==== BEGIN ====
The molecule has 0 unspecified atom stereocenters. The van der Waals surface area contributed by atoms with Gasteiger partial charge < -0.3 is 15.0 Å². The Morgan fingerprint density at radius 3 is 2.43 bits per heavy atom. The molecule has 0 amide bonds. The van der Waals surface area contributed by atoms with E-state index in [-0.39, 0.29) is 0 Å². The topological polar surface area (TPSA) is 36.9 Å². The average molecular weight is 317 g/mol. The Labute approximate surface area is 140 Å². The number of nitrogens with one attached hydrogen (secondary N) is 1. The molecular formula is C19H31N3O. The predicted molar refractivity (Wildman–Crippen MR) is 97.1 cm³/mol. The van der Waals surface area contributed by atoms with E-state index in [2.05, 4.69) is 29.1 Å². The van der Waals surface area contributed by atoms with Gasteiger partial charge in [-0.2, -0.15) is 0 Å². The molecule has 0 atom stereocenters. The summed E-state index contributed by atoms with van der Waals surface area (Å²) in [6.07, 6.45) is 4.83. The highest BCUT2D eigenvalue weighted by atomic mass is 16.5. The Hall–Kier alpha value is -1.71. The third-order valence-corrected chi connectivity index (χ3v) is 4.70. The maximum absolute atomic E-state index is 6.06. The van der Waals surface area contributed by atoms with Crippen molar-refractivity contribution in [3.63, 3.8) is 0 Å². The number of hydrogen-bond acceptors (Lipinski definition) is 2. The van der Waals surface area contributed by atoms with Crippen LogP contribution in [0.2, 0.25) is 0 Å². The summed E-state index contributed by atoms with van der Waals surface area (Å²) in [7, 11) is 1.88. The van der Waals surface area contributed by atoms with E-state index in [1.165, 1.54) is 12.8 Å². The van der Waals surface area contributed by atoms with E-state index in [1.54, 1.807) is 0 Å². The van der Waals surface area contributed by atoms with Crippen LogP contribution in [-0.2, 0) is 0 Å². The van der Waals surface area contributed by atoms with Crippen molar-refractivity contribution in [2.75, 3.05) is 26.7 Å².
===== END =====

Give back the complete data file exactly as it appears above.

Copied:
The molecule has 0 unspecified atom stereocenters. The van der Waals surface area contributed by atoms with Gasteiger partial charge < -0.3 is 15.0 Å². The Morgan fingerprint density at radius 3 is 2.43 bits per heavy atom. The molecule has 0 amide bonds. The van der Waals surface area contributed by atoms with E-state index in [-0.39, 0.29) is 0 Å². The topological polar surface area (TPSA) is 36.9 Å². The average molecular weight is 317 g/mol. The Labute approximate surface area is 140 Å². The number of nitrogens with one attached hydrogen (secondary N) is 1. The molecular formula is C19H31N3O. The predicted molar refractivity (Wildman–Crippen MR) is 97.1 cm³/mol. The van der Waals surface area contributed by atoms with E-state index in [2.05, 4.69) is 29.1 Å². The van der Waals surface area contributed by atoms with Gasteiger partial charge in [-0.2, -0.15) is 0 Å². The molecule has 0 atom stereocenters. The summed E-state index contributed by atoms with van der Waals surface area (Å²) in [6.07, 6.45) is 4.83. The highest BCUT2D eigenvalue weighted by atomic mass is 16.5. The Hall–Kier alpha value is -1.71. The third-order valence-corrected chi connectivity index (χ3v) is 4.70. The maximum absolute atomic E-state index is 6.06. The van der Waals surface area contributed by atoms with Crippen molar-refractivity contribution in [3.63, 3.8) is 0 Å². The number of hydrogen-bond acceptors (Lipinski definition) is 2. The van der Waals surface area contributed by atoms with Crippen LogP contribution in [0.2, 0.25) is 0 Å². The summed E-state index contributed by atoms with van der Waals surface area (Å²) in [7, 11) is 1.88. The van der Waals surface area contributed by atoms with E-state index in [1.165, 1.54) is 12.8 Å². The van der Waals surface area contributed by atoms with E-state index in [1.54, 1.807) is 0 Å². The van der Waals surface area contributed by atoms with Crippen LogP contribution in [-0.2, 0) is 0 Å². The van der Waals surface area contributed by atoms with Crippen molar-refractivity contribution in [2.75, 3.05) is 26.7 Å².